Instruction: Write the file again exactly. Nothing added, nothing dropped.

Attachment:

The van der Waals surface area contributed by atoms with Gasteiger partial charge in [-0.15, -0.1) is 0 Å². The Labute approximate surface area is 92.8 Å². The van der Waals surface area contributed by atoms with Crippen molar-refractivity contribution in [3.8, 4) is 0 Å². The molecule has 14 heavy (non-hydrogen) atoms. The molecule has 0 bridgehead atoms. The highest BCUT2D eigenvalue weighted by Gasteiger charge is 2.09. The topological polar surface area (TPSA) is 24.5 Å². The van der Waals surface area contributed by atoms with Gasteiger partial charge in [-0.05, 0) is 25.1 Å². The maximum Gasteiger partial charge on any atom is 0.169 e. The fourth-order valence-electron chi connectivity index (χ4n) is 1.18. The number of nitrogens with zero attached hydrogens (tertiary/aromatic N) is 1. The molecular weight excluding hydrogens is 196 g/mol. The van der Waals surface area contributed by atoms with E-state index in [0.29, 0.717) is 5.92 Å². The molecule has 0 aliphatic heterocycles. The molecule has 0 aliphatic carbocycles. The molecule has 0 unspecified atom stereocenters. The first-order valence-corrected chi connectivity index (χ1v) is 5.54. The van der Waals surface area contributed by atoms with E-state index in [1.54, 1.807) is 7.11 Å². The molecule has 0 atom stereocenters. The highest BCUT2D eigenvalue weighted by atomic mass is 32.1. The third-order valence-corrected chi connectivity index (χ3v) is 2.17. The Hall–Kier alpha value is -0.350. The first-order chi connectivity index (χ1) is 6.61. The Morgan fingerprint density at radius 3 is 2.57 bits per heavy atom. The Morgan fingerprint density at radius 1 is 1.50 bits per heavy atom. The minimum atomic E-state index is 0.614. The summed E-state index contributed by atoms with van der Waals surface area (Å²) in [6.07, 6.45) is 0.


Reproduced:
The van der Waals surface area contributed by atoms with Gasteiger partial charge in [-0.15, -0.1) is 0 Å². The Labute approximate surface area is 92.8 Å². The van der Waals surface area contributed by atoms with Crippen molar-refractivity contribution in [3.8, 4) is 0 Å². The molecule has 14 heavy (non-hydrogen) atoms. The molecule has 0 bridgehead atoms. The highest BCUT2D eigenvalue weighted by Gasteiger charge is 2.09. The topological polar surface area (TPSA) is 24.5 Å². The van der Waals surface area contributed by atoms with Gasteiger partial charge in [-0.05, 0) is 25.1 Å². The maximum Gasteiger partial charge on any atom is 0.169 e. The fourth-order valence-electron chi connectivity index (χ4n) is 1.18. The number of nitrogens with zero attached hydrogens (tertiary/aromatic N) is 1. The molecular weight excluding hydrogens is 196 g/mol. The van der Waals surface area contributed by atoms with E-state index in [0.29, 0.717) is 5.92 Å². The molecule has 0 aliphatic heterocycles. The molecule has 0 aliphatic carbocycles. The molecule has 0 unspecified atom stereocenters. The first-order valence-corrected chi connectivity index (χ1v) is 5.54. The van der Waals surface area contributed by atoms with E-state index in [1.54, 1.807) is 7.11 Å². The molecule has 0 atom stereocenters. The highest BCUT2D eigenvalue weighted by atomic mass is 32.1. The third-order valence-corrected chi connectivity index (χ3v) is 2.17. The Hall–Kier alpha value is -0.350. The first-order chi connectivity index (χ1) is 6.61. The Morgan fingerprint density at radius 3 is 2.57 bits per heavy atom. The Morgan fingerprint density at radius 1 is 1.50 bits per heavy atom. The minimum atomic E-state index is 0.614. The summed E-state index contributed by atoms with van der Waals surface area (Å²) in [6.07, 6.45) is 0.